Turkish verdict paving way for Hagia Sophia mosque expected Friday

President Tayyip Erdogan has proposed restoring the mosque status of the sixth-century UNESCO World Heritage Site. (File/AFP)
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Updated 09 July 2020

Turkish verdict paving way for Hagia Sophia mosque expected Friday

  • The propsoed restoration as a mosque has raised alarm among US, Russian and Greek officials and Christian church leaders
  • Turkish groups have long campaigned for Hagia Sophia’s conversion, saying it would better reflect Turkey’s status as an overwhelmingly Muslim country

ANKARA: Turkish court is likely to announce on Friday that the 1934 conversion of Istanbul’s Hagia Sophia into a museum was unlawful, two Turkish officials said, paving the way for its restoration as a mosque despite international concerns.
President Tayyip Erdogan has proposed restoring the mosque status of the sixth-century UNESCO World Heritage Site, which was central to both the Christian Byzantine and Muslim Ottoman empires and is now one of the most visited monuments in Turkey.
The prospect of such a move has raised alarm among US, Russian and Greek officials and Christian church leaders ahead of a verdict by Turkey’s top administrative court, the Council of State, which held a hearing last Thursday.
At issue is the legality of a decision taken in 1934, a decade after the creation of the modern secular Turkish republic under Mustafa Kemal Ataturk, to turn the ancient building into a museum.
“We expect the decision to be an annulment (and) the verdict to come out on Friday,” a senior Turkish official told Reuters.
An official from Erdogan’s ruling AK Party, which has Islamist roots, also said the decision “in favor of an annulment” was expected on Friday.
Pro-government columnist Abdulkadir Selvi wrote in the Hurriyet newspaper that the court had already made the annulment ruling and would publish it on Friday.
“This nation has been waiting for 86 years. The court lifted the chain of bans on Hagia Sophia,” he wrote.
The association that brought the case said Hagia Sophia was the property of Ottoman Sultan Mehmed II, who in 1453 captured the city, then known as Constantinople, and turned the already 900-year-old Byzantine church into a mosque.
Ecumenical Patriarch Bartholomew, the spiritual head of some 300 million Orthodox Christians worldwide and based in Istanbul, said a conversion would disappoint Christians and “fracture” East and West. The head of Russia’s Orthodox Church said it would threaten Christianity.
US Secretary of State Mike Pompeo and Greece have also urged Turkey to maintain the museum status.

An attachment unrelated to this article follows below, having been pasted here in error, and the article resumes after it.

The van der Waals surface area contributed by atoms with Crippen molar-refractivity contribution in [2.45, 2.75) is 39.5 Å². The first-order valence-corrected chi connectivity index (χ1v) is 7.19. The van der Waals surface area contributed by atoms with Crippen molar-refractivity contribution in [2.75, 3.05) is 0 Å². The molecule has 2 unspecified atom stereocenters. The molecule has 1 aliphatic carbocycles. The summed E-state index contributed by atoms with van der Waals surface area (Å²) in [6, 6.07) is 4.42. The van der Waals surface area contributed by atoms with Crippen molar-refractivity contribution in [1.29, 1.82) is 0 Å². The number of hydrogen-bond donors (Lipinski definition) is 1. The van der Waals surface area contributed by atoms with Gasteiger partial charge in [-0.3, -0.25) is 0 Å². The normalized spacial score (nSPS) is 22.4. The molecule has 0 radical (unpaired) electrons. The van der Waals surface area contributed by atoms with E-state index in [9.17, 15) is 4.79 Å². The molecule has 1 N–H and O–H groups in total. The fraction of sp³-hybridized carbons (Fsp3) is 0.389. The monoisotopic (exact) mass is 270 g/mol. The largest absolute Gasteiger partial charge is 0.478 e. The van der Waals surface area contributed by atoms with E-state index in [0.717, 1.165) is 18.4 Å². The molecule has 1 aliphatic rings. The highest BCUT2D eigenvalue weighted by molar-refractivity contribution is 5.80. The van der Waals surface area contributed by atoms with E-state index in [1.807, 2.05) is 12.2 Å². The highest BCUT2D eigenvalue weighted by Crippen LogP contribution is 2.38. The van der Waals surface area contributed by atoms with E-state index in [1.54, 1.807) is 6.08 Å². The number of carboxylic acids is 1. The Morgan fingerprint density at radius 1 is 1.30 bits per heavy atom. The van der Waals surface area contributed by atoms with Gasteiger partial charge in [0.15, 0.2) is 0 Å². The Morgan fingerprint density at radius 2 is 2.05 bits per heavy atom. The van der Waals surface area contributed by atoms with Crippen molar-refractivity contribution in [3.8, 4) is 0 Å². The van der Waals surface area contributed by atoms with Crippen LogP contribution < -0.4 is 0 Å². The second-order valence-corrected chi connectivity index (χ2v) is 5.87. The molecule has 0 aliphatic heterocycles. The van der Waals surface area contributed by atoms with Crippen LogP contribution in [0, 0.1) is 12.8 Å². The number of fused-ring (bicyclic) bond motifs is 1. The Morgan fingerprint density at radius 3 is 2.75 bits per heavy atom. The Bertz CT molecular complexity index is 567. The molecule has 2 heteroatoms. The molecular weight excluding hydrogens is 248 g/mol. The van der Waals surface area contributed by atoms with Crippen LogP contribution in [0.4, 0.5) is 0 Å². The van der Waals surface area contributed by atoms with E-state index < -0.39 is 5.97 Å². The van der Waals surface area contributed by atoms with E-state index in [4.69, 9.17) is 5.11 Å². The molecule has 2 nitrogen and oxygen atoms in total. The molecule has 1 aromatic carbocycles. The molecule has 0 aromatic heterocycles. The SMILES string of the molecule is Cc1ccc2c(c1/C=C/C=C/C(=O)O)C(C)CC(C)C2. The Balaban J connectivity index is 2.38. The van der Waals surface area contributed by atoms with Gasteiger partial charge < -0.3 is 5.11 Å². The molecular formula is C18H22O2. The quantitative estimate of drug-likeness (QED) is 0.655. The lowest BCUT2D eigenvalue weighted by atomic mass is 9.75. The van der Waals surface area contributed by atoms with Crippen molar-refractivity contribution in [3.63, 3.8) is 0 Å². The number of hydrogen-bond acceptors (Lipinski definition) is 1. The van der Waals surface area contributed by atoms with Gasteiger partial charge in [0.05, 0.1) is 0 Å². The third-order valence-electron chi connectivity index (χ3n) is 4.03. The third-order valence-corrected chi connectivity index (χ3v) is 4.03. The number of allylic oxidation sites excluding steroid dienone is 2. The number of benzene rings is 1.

But Turkish groups have long campaigned for Hagia Sophia’s conversion, saying it would better reflect Turkey’s status as an overwhelmingly Muslim country.


Egypt launches campaign to promote nature reserves and ecotourism

Updated 52 sec ago

Egypt launches campaign to promote nature reserves and ecotourism

CAIRO: Egypt has launched a campaign to promote nature reserves, raise environmental awareness and support ecotourism.
The Ministry of Environment said the campaign was in cooperation with the Ministry of Tourism and Antiquities and the Ministry of Information, as well as with the participation of the United Nations Development Programme (UNDP) and the Integration of Biodiversity in Egyptian Tourism project funded by the Global Environment Facility.
The campaign was launched from the Ras Mohamed Nature Reserve in South Sinai in the presence of Minister of Environment Yasmine Fouad, Minister of Tourism and Antiquities Khaled Al-Anani, and Minister of State for Information Osama Heikal, in addition to 30 ambassadors and representatives from foreign embassies in Egypt.
It aims to support ecotourism, encourage visits to reserves and help people to learn about the local population, including their culture and heritage.
The ministry said the campaign would implement an integrated awareness and communications plan to support responsible and sustainable environmental tourism, and work toward pumping new investments into this sector in a way that supported the sustainability of natural resources.
Fouad said the campaign would run for three years and promote ecotourism through a website and social media accounts, and that there would be a new visitor center in the Ras Mohamed and Fayoum reserves. People from the local community would also be involved through sustainable job opportunities. 
The minister said that natural reserves were receiving the attention and support of the political leadership, therefore the reserves were developed and managed according to international standards in order to preserve them, maximize economic, social and cultural development and preserve Egypt’s rich biological diversity in a way that supported the environment and national economy by attracting more investment in the ecotourism sector.
Heikal said the campaign was an opportunity to clarify the message that tourism did not undermine efforts to develop and preserve the environment, including nature reserves, as an attractive source for tourism.
Al-Anani said there was ministry cooperation in many fields to revitalize tourism, which is one of the pillars of the national economy, including the Ministry of Environment’s decision to reduce fees for day trips to reserves in the governorates of South Sinai and the Red Sea, and fees for daily cruises until the end of next March.